TURNING POINT: Pandemic Distancing in Education

NAAWAN, Misamis Oriental (MindaNews / 09 July) – If there is work from home (WFH), very soon there would be education from home (EFH), too.

The coronavirus pandemic may yet change the landscape of education in this country and threaten its role as a great equalizer.

To protect the population in schools from contracting the deadly virus, the government is suspending face-to-face classroom instruction in favor of distant learning.

Mentors and learners would no longer go to school and are spared from the possibility of contracting the virus in crowded school facilities, transport terminals, over-capacity trains, buses and jeepneys.

Virtual classes may be held distantly via three possible learning platforms: the internet two-way communication system, and the one-way TV and radio broadcast system.

The internet platform, with the aid of gadgets with built-in computers, has clear teaching-learning advantage over TV and radio. The former, with its reinforcing visual and audio features in real time, can be interactive and approximates face-to-face classroom teaching-learning situation. Its convenient feedback system helps correct, verify, validate and reinforce learning gains, as well as improve the entire delivery process.

TV and radio classes, on the other hand, have no feedback loop; interaction in real time is hardly possible. Feedback sheets in hard copy may be availed though by the two platforms. It may, however, take a long time to connect mentors and learners and feedback, thus, may lose its critical significance. Without an adequate feedback system, teaching is but an exercise in futility.

Incidentally, not any of the learning platforms can simulate laboratory classes, say, in biology and chemistry. This is one important aspect of classroom learning that distant education may not be able to deliver.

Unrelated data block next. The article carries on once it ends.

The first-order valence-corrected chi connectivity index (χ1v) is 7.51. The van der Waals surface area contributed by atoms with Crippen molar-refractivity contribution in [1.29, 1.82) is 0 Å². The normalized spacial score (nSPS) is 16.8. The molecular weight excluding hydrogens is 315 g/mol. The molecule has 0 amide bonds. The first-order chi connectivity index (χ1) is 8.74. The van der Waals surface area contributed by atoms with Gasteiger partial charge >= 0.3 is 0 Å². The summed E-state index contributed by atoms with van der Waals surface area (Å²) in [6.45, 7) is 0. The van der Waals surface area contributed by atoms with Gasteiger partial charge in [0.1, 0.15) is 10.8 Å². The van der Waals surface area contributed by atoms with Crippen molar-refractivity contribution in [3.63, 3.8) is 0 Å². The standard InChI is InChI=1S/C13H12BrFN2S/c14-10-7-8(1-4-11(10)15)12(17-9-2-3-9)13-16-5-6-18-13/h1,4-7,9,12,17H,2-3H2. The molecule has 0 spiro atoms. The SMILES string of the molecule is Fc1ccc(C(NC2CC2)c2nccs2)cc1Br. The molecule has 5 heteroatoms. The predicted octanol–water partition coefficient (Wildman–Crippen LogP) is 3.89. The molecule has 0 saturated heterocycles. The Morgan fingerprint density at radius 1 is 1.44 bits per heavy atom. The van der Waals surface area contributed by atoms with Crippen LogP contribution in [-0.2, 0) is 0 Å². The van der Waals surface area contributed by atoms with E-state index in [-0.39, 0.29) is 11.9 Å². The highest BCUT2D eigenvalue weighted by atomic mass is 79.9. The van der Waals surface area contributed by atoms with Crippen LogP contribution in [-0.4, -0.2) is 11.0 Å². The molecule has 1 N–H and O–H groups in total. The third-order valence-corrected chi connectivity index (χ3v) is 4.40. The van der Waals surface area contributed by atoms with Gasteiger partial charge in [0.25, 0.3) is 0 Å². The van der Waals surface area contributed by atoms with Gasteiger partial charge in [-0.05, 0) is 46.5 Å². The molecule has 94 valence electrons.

Affordability-wise, this remedial education in this pandemic time discriminates and divides. Only a small segment of the population has the capacity to avail of the favored distant learning vehicles – internet-driven gadgets and TV sets. Most of these are families with regular sources of income, which are mostly found in urban areas. The poorer sector, urban wage earners and rural farmer and workers, may have to rely on radio as the learning channel for their children.

Needless to say, those who are advanced by the system or who benefit much from distant education are the learners from well-to-do families. Like in many other social endeavors, the poor or poorer sector of society is always at the disadvantage.

Meanwhile, the continued suspension of regular classes may yet forfeit the earning capacity of a number in the education industry. For instance, only a few are needed to produce instructional or programmed learning materials and fewer still are needed to deliver them to the intended audience.

While the government may continue to pay the salaries of teachers and support staff that are not involved in distant education while waiting for the resumption of regular classes, the private sector can’t be expected to do the same. Redundant or unnecessary positions would inevitably be abolished to cut on expense. Thus a good number will lose their jobs.

Also adversely affected by this new normal in education are the livelihoods of those in the informal support chain. The count includes operators and drivers of jeepneys, motorcabs, and pedicabs; operators and workers of small food stalls, internet cafes, printing and bindery shops and many other small enterprises.

Obviously discriminating and socially bias and with no clearly proven benefits yet, it might be advantageous to try first distant education on an experimental basis for a semester in few strategic places across the country before adopting it on a grand scale. This will allow authorities to evaluate its efficacy and efficiency, as well as find ways to remedy access imbalance and weaknesses in delivery. This is important before making it a fixture in our educational system, considering that the virus may yet be with us in one, two or more years to come. (MindaViews is the opinion section of MindaNews. William R. Adan, Ph.D., is retired professor and former chancellor of Mindanao State University at Naawan, Misamis Oriental, Philippines)